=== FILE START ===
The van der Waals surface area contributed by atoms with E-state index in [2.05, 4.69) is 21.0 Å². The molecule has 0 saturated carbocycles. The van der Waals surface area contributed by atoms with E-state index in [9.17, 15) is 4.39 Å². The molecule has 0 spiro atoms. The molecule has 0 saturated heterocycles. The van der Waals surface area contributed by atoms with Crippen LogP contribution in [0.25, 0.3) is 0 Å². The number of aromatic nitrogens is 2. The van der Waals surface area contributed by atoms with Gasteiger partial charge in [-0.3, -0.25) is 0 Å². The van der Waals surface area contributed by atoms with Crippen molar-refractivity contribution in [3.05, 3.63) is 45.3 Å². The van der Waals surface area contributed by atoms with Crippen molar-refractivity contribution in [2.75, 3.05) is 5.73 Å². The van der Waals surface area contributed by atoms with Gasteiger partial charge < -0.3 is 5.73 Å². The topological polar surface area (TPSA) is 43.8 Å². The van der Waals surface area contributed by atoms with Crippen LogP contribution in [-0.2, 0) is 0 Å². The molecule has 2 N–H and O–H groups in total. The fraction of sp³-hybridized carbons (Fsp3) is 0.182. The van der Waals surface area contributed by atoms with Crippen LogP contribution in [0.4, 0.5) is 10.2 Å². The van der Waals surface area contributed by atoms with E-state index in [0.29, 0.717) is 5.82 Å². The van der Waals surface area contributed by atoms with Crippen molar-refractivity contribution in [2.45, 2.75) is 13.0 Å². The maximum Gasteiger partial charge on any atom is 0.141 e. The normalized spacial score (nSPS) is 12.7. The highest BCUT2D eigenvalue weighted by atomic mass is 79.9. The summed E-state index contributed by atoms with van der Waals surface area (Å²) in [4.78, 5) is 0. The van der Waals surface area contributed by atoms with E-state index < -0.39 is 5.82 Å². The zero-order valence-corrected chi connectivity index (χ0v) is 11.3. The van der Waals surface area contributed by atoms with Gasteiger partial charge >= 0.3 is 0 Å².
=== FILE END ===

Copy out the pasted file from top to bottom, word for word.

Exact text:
The van der Waals surface area contributed by atoms with E-state index in [2.05, 4.69) is 21.0 Å². The molecule has 0 saturated carbocycles. The van der Waals surface area contributed by atoms with E-state index in [9.17, 15) is 4.39 Å². The molecule has 0 spiro atoms. The molecule has 0 saturated heterocycles. The van der Waals surface area contributed by atoms with Crippen LogP contribution in [0.25, 0.3) is 0 Å². The number of aromatic nitrogens is 2. The van der Waals surface area contributed by atoms with Gasteiger partial charge in [-0.3, -0.25) is 0 Å². The van der Waals surface area contributed by atoms with Crippen molar-refractivity contribution in [3.05, 3.63) is 45.3 Å². The van der Waals surface area contributed by atoms with Crippen molar-refractivity contribution in [2.75, 3.05) is 5.73 Å². The van der Waals surface area contributed by atoms with Gasteiger partial charge < -0.3 is 5.73 Å². The topological polar surface area (TPSA) is 43.8 Å². The van der Waals surface area contributed by atoms with Crippen LogP contribution in [-0.2, 0) is 0 Å². The molecule has 2 N–H and O–H groups in total. The fraction of sp³-hybridized carbons (Fsp3) is 0.182. The van der Waals surface area contributed by atoms with Crippen LogP contribution in [0.4, 0.5) is 10.2 Å². The van der Waals surface area contributed by atoms with E-state index in [0.29, 0.717) is 5.82 Å². The van der Waals surface area contributed by atoms with Crippen molar-refractivity contribution in [2.45, 2.75) is 13.0 Å². The maximum Gasteiger partial charge on any atom is 0.141 e. The normalized spacial score (nSPS) is 12.7. The highest BCUT2D eigenvalue weighted by atomic mass is 79.9. The summed E-state index contributed by atoms with van der Waals surface area (Å²) in [4.78, 5) is 0. The van der Waals surface area contributed by atoms with E-state index < -0.39 is 5.82 Å². The zero-order valence-corrected chi connectivity index (χ0v) is 11.3. The van der Waals surface area contributed by atoms with Gasteiger partial charge >= 0.3 is 0 Å².